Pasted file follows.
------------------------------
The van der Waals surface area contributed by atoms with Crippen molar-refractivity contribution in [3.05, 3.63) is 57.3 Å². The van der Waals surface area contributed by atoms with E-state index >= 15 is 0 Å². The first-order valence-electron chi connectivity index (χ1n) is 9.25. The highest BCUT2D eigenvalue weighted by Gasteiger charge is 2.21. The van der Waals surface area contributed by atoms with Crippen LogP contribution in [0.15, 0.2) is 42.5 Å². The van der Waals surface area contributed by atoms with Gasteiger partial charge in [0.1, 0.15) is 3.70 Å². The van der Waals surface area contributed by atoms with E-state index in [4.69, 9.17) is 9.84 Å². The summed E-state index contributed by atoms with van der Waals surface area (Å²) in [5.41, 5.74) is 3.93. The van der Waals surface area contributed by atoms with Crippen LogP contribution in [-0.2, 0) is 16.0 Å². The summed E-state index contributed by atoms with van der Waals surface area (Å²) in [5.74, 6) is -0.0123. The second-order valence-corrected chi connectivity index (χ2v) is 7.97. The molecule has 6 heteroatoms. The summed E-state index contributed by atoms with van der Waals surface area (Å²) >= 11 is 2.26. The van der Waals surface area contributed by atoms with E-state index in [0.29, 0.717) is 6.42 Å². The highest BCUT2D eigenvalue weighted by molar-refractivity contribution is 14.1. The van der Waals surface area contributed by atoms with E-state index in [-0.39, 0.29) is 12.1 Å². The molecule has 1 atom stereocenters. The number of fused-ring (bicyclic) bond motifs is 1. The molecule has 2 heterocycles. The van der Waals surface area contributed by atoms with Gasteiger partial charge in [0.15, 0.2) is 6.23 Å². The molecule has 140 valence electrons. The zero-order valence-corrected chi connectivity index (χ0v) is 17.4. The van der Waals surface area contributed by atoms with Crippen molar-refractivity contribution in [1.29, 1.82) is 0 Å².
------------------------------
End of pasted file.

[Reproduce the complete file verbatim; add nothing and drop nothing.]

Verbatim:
The van der Waals surface area contributed by atoms with Crippen molar-refractivity contribution in [3.05, 3.63) is 57.3 Å². The van der Waals surface area contributed by atoms with E-state index >= 15 is 0 Å². The first-order valence-electron chi connectivity index (χ1n) is 9.25. The highest BCUT2D eigenvalue weighted by Gasteiger charge is 2.21. The van der Waals surface area contributed by atoms with Crippen LogP contribution in [0.15, 0.2) is 42.5 Å². The van der Waals surface area contributed by atoms with Gasteiger partial charge in [0.1, 0.15) is 3.70 Å². The van der Waals surface area contributed by atoms with E-state index in [4.69, 9.17) is 9.84 Å². The summed E-state index contributed by atoms with van der Waals surface area (Å²) in [5.41, 5.74) is 3.93. The van der Waals surface area contributed by atoms with Crippen LogP contribution in [-0.2, 0) is 16.0 Å². The summed E-state index contributed by atoms with van der Waals surface area (Å²) in [5.74, 6) is -0.0123. The second-order valence-corrected chi connectivity index (χ2v) is 7.97. The molecule has 6 heteroatoms. The summed E-state index contributed by atoms with van der Waals surface area (Å²) >= 11 is 2.26. The van der Waals surface area contributed by atoms with E-state index in [0.29, 0.717) is 6.42 Å². The highest BCUT2D eigenvalue weighted by molar-refractivity contribution is 14.1. The van der Waals surface area contributed by atoms with E-state index in [-0.39, 0.29) is 12.1 Å². The molecule has 1 atom stereocenters. The number of fused-ring (bicyclic) bond motifs is 1. The molecule has 2 heterocycles. The van der Waals surface area contributed by atoms with Gasteiger partial charge in [0.15, 0.2) is 6.23 Å². The molecule has 140 valence electrons. The zero-order valence-corrected chi connectivity index (χ0v) is 17.4. The van der Waals surface area contributed by atoms with Crippen molar-refractivity contribution in [1.29, 1.82) is 0 Å².